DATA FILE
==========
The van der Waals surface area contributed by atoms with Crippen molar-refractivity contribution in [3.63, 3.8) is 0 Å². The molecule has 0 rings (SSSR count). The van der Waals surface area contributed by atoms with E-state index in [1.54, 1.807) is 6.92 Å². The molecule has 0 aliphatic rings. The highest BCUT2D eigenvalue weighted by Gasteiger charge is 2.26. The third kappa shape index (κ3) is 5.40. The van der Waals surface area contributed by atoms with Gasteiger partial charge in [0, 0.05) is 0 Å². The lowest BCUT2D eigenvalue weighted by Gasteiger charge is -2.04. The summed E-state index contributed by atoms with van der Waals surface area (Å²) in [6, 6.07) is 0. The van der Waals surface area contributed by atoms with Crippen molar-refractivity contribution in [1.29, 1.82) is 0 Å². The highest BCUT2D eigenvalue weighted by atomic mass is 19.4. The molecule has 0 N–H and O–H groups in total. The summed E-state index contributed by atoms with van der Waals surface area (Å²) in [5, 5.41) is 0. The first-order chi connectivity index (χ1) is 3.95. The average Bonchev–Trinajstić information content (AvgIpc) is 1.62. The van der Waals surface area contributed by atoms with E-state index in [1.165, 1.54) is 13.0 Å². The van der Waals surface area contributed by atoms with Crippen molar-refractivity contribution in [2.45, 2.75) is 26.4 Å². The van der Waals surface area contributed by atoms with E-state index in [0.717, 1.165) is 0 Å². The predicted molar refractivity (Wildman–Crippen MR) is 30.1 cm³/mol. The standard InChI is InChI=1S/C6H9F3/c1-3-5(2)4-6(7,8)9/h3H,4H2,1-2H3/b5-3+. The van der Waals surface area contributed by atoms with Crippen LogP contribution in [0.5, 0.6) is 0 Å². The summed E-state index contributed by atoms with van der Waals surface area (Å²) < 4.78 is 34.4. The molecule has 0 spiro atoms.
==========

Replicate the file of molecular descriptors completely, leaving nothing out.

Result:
The van der Waals surface area contributed by atoms with Crippen molar-refractivity contribution in [3.63, 3.8) is 0 Å². The molecule has 0 rings (SSSR count). The van der Waals surface area contributed by atoms with E-state index in [1.54, 1.807) is 6.92 Å². The molecule has 0 aliphatic rings. The highest BCUT2D eigenvalue weighted by Gasteiger charge is 2.26. The third kappa shape index (κ3) is 5.40. The van der Waals surface area contributed by atoms with Gasteiger partial charge in [0, 0.05) is 0 Å². The lowest BCUT2D eigenvalue weighted by Gasteiger charge is -2.04. The summed E-state index contributed by atoms with van der Waals surface area (Å²) in [6, 6.07) is 0. The van der Waals surface area contributed by atoms with Crippen molar-refractivity contribution in [1.29, 1.82) is 0 Å². The highest BCUT2D eigenvalue weighted by atomic mass is 19.4. The molecule has 0 N–H and O–H groups in total. The summed E-state index contributed by atoms with van der Waals surface area (Å²) in [5, 5.41) is 0. The first-order chi connectivity index (χ1) is 3.95. The average Bonchev–Trinajstić information content (AvgIpc) is 1.62. The van der Waals surface area contributed by atoms with E-state index in [1.165, 1.54) is 13.0 Å². The van der Waals surface area contributed by atoms with Crippen molar-refractivity contribution in [2.45, 2.75) is 26.4 Å². The van der Waals surface area contributed by atoms with E-state index in [0.717, 1.165) is 0 Å². The predicted molar refractivity (Wildman–Crippen MR) is 30.1 cm³/mol. The standard InChI is InChI=1S/C6H9F3/c1-3-5(2)4-6(7,8)9/h3H,4H2,1-2H3/b5-3+. The van der Waals surface area contributed by atoms with Crippen LogP contribution in [0.5, 0.6) is 0 Å². The summed E-state index contributed by atoms with van der Waals surface area (Å²) < 4.78 is 34.4. The molecule has 0 spiro atoms.